Startups and mentors: How to look for a great technology mentor? & A list of top tech mentors in India

I am going to write a 3 part series on mentorship and technology startups. Rather than write about why you need a mentor or how to engage with a mentor (next series) I thought the first step for most entrepreneurs would be to seek out great mentors.

As an additional bonus, I thought I’d list some good mentors in India so there’s a starting point (not comprehensive). Please feel free to add people who deserve to be on this list via comments (you cannot add yourself, someone has to recommend you, preferably 2 people).

We will focus primarily on technology startup mentors, which are < 2 years old. I believe there are 3 types of mentors you need at this stage: Technology, Marketing & Industry specific ones – that’s it. Everyone else is a nice to have waste of time.


Early in your startup, you should be focused on solving a problem and building your product, while at the same time, talking to customers and understanding their pain points. So if you are spending time doing anything else, its a waste. Mentors should help you do these things alone.

So, if you are thinking of getting that CEO of a 3-4 year old company which is doing well, as a mentor, he should fit in one of these buckets, else he a) does not have enough time to give you or b) does not have enough practical knowledge to share.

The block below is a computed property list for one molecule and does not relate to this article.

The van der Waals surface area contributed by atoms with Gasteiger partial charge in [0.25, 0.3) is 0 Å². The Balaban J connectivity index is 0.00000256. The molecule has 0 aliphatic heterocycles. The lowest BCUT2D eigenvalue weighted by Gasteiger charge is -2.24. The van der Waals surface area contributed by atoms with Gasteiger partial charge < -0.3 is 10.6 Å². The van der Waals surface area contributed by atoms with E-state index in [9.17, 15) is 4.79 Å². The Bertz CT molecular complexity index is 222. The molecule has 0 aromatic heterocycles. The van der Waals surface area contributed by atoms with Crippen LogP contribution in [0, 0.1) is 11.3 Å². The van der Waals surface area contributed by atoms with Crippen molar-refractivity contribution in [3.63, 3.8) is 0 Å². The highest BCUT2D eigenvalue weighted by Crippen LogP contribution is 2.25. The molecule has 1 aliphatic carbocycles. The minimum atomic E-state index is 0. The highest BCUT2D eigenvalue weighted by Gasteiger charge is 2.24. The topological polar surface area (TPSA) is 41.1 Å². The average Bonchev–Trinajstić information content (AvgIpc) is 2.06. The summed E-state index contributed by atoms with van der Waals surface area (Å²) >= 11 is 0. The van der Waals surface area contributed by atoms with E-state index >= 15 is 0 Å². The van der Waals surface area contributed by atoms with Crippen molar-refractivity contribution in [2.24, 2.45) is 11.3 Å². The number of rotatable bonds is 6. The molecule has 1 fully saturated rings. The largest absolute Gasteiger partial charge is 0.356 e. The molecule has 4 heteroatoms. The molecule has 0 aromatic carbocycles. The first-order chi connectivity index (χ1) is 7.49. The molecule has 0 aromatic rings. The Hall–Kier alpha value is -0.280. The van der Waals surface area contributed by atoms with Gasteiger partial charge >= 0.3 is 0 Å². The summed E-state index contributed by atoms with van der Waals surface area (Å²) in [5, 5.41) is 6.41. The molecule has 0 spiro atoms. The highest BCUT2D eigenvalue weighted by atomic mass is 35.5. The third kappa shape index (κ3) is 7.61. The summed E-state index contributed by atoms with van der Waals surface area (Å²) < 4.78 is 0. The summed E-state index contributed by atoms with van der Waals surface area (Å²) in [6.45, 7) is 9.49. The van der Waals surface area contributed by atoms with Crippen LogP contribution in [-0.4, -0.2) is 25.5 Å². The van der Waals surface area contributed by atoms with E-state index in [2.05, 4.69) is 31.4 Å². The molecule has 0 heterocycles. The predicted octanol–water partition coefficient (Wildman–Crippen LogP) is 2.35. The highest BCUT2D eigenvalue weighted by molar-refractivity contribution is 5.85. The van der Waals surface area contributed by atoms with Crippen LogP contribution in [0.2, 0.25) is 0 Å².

This post is about technology mentors. The next two posts are on marketing and industry mentors.

Technology mentors should help you think about the solution architecture, build & recruit a great engineering team and understand how to solve complex engineering problems.

I define technology mentors as people who are engineering managers, UX designers, architects & hands-on senior technical staff members in their day jobs. No one else qualifies. I would not put ex-engineering manager (now consultants at large, etc.) on this list. The reason is simple:

If you are not practicing, in the trenches, you don’t know the specifics and tend to give “Gyan” at a high level.

ps. US folks, I am trying to introduce some cool Indian lingo into your vocabulary, so please click on that Wikipedia link about gyan. 🙂

So how do you look for a great technology mentor?

1. Social proof – GitHub, Hacker News,, HackerRank and Stack Overflow are great places to start. Also seek out folks at offline events such as Startup Weekend, Yahoo Hack Day and other such developer events. Dont look for technology mentors at generic industry or startup events. You dont find good technology mentors there.